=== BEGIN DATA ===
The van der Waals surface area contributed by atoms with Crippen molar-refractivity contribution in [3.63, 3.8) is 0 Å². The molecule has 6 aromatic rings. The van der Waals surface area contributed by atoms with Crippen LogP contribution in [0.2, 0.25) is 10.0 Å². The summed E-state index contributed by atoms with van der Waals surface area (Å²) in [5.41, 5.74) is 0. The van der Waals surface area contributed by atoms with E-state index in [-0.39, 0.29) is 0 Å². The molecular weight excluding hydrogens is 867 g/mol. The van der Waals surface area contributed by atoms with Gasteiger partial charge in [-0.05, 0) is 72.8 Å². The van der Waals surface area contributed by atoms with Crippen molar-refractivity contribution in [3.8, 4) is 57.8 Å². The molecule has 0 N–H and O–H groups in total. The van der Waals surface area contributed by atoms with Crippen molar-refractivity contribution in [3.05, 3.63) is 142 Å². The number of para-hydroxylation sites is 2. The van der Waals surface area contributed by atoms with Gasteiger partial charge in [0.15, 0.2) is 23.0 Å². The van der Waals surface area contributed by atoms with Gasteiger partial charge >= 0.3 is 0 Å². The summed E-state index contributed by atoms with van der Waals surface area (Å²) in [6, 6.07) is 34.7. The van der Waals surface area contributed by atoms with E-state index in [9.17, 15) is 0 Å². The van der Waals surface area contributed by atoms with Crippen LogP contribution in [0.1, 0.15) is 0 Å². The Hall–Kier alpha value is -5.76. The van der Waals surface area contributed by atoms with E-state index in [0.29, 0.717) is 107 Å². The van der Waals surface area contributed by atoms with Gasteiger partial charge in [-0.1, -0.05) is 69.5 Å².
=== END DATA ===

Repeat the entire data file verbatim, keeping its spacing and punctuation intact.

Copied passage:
The van der Waals surface area contributed by atoms with Crippen molar-refractivity contribution in [3.63, 3.8) is 0 Å². The molecule has 6 aromatic rings. The van der Waals surface area contributed by atoms with Crippen LogP contribution in [0.2, 0.25) is 10.0 Å². The summed E-state index contributed by atoms with van der Waals surface area (Å²) in [5.41, 5.74) is 0. The van der Waals surface area contributed by atoms with E-state index in [-0.39, 0.29) is 0 Å². The molecular weight excluding hydrogens is 867 g/mol. The van der Waals surface area contributed by atoms with Gasteiger partial charge in [-0.05, 0) is 72.8 Å². The van der Waals surface area contributed by atoms with Crippen molar-refractivity contribution in [3.8, 4) is 57.8 Å². The molecule has 0 N–H and O–H groups in total. The van der Waals surface area contributed by atoms with Crippen molar-refractivity contribution in [3.05, 3.63) is 142 Å². The number of para-hydroxylation sites is 2. The van der Waals surface area contributed by atoms with Gasteiger partial charge in [0.15, 0.2) is 23.0 Å². The van der Waals surface area contributed by atoms with Gasteiger partial charge >= 0.3 is 0 Å². The summed E-state index contributed by atoms with van der Waals surface area (Å²) in [6, 6.07) is 34.7. The van der Waals surface area contributed by atoms with E-state index in [9.17, 15) is 0 Å². The van der Waals surface area contributed by atoms with Crippen LogP contribution in [0.1, 0.15) is 0 Å². The Hall–Kier alpha value is -5.76. The van der Waals surface area contributed by atoms with E-state index in [0.29, 0.717) is 107 Å². The van der Waals surface area contributed by atoms with Gasteiger partial charge in [-0.1, -0.05) is 69.5 Å².